When Marussia's key men John Booth and Graeme Lowdon entered Formula 1 back in 2010 under the Virgin banner, they were under no illusions about just how difficult life was going to be in motor racing's premier category.
F1 is tough for every team on the grid; and this winter Marussia found out just how much the sport can bite when a failed crash test on a single component, plus a late rule clarification by the FIA, wrecked its chances of doing any pre-season testing.
Marussia's absence from the final Barcelona test, allied to a few redundancies at the team, got F1's rumour mill in overdrive: as whispers spread the paddock that it may not even make the start of the season.
In the end, the reality proved less dramatic: with Marussia duly passing its crash test and its cars and equipment all getting shipped on time to Australia after a two-day filming run at Silverstone.
AUTOSPORT hooked up with team principal Booth and sporting director Lowdon in Melbourne on Tuesday to find out more about what happened over the winter - and discovered high levels of optimism about what can be achieved this year, plus why Marussia is happier to keep building its own chassis rather than hope F1 opens the way for customer cars.
A filming day was the new Marussia's sole winter running © LAT
Q. Tell us about your winter - because you ended the 2011 season with things looking pretty rosy on the back of the Marussia deal, the appointment of Pat Symonds and the technical tie-up with McLaren. Then your testing plans slipped back, and the next we hear is you failed the final crash test...
Graeme Lowdon: It didn't actually slip that much. The thing with Formula 1 is that you don't have to slip that much to miss deadlines that are very prominent. A classic example was missing the two Barcelona tests, which we were aiming to be at.
But if you think of the volume of work that was done: we had to build yet another Formula 1 factory in the second half of last year; and then when everyone returned from Brazil, the race team moved in. Everyone was there by January 1. During that time we also had to build a new design department and build a car.
It was also ironic that the one crash test we had the problem with was the one that some other teams don't have to do at all, because they buy that component in. It was a surprise that we didn't pass it, because when we did it unsupervised we did pass it - so we did not think it was going to be a problem.
John Booth: It felt like a whole month had slipped away, but it was actually more like two-and-a-half weeks. But it was critical. We always intended taking the old car to Jerez, but then we realised we were not going to make Barcelona [test] one with the new car and that meant there was no point in having gone to Jerez at all. So the two-and-a-half week slippage cost us dearly.
GL: Also, the FIA clarification of the definition of the week 'preceding' the first race was unhelpful. I still can't quite understand how you could apply that clarification to the rest of the regulations in a consistent way, because it leaves a lot of question marks about what is legal and what is not legal.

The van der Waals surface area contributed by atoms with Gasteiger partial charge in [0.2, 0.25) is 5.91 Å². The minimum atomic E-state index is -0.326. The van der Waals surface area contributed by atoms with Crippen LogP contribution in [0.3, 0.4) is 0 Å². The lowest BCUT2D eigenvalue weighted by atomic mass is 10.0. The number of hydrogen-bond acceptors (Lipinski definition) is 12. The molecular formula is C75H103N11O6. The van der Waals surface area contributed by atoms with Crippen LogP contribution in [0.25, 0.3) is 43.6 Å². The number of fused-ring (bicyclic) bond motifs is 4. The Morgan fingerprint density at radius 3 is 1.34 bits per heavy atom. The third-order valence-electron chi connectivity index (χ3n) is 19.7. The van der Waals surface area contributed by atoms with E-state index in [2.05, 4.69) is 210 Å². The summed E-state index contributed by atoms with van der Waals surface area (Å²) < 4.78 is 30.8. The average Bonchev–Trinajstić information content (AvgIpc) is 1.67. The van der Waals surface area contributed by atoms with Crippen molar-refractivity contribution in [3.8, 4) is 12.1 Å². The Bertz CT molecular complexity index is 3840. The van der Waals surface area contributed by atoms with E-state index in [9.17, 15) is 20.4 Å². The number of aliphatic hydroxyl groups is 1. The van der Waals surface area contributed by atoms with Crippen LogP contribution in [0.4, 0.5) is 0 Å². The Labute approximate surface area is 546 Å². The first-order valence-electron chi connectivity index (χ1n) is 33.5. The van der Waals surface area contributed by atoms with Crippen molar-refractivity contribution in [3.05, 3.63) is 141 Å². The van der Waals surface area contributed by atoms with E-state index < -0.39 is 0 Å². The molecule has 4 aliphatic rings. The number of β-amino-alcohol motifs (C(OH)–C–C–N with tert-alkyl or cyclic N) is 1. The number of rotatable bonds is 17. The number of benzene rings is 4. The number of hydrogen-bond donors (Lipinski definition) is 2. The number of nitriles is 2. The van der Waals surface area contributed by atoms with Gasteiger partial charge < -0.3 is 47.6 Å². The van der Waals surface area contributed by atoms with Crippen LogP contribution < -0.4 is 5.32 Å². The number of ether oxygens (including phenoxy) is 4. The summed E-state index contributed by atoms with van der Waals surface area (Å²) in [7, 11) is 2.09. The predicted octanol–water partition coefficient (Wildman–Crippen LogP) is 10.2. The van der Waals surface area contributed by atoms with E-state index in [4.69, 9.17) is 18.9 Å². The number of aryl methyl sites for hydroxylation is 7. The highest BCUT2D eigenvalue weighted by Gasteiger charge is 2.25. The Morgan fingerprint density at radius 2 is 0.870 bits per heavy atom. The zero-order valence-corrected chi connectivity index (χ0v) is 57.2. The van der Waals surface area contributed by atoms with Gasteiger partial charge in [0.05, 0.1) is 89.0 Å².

Glock gets a feel for his 2012 car © LAT
So not being able to test during that week was really unhelpful. In the end we had some contracted filming to do with partners - so at least the car turned a wheel during those filming days. But certainly in the planning we anticipated we would be able to test during that week and a lot of people were a bit surprised at that clarification.
JB: Red Bull Racing and Ferrari felt the same, didn't they?
GL: So you don't have to be late by much for it to make a dramatic difference. And it does mean we are going into this race with very little mileage on the car.
JB: With building the design office up from scratch, Pat probably started two or three months later than most - if not more than that. So that was a factor as well. We were almost a new team starting from July.
GL: And we have this substantial contract with McLaren Applied Technologies, so there was a lot of work involved in getting that whole contract up to speed and running - and having access to the facilities there. So there were a lot of new things to get done in a short space of time.
Q. So you had passed the crash test unobserved, but the issue only came to light when you went for the official one?
Marussia took its 2011 car to Jerez for some running © XPB
GL: Yes. We passed an unobserved test, so partly in your mind you think to yourself: that is done, that one will not be too much of a problem. But when it was observed, it failed. And because we had already passed an unobserved one, when it failed we decided to repeat the test with some rear impact structures that we already had.
So there were a couple of repeated failures, if you like, but it was not a case of redesigning it and it failing again. It was a matter of knowing that one of them had passed already, so if we had some more rear impact structures then we should test them. During that time, a second string of work was put together to redesign that component, and that is the one that passed first time when it was tested in the early part of last week.
From the outside, it probably looked a lot more intense than it actually was. But it caused more of a logistical problem than anything fundamental engineering wise.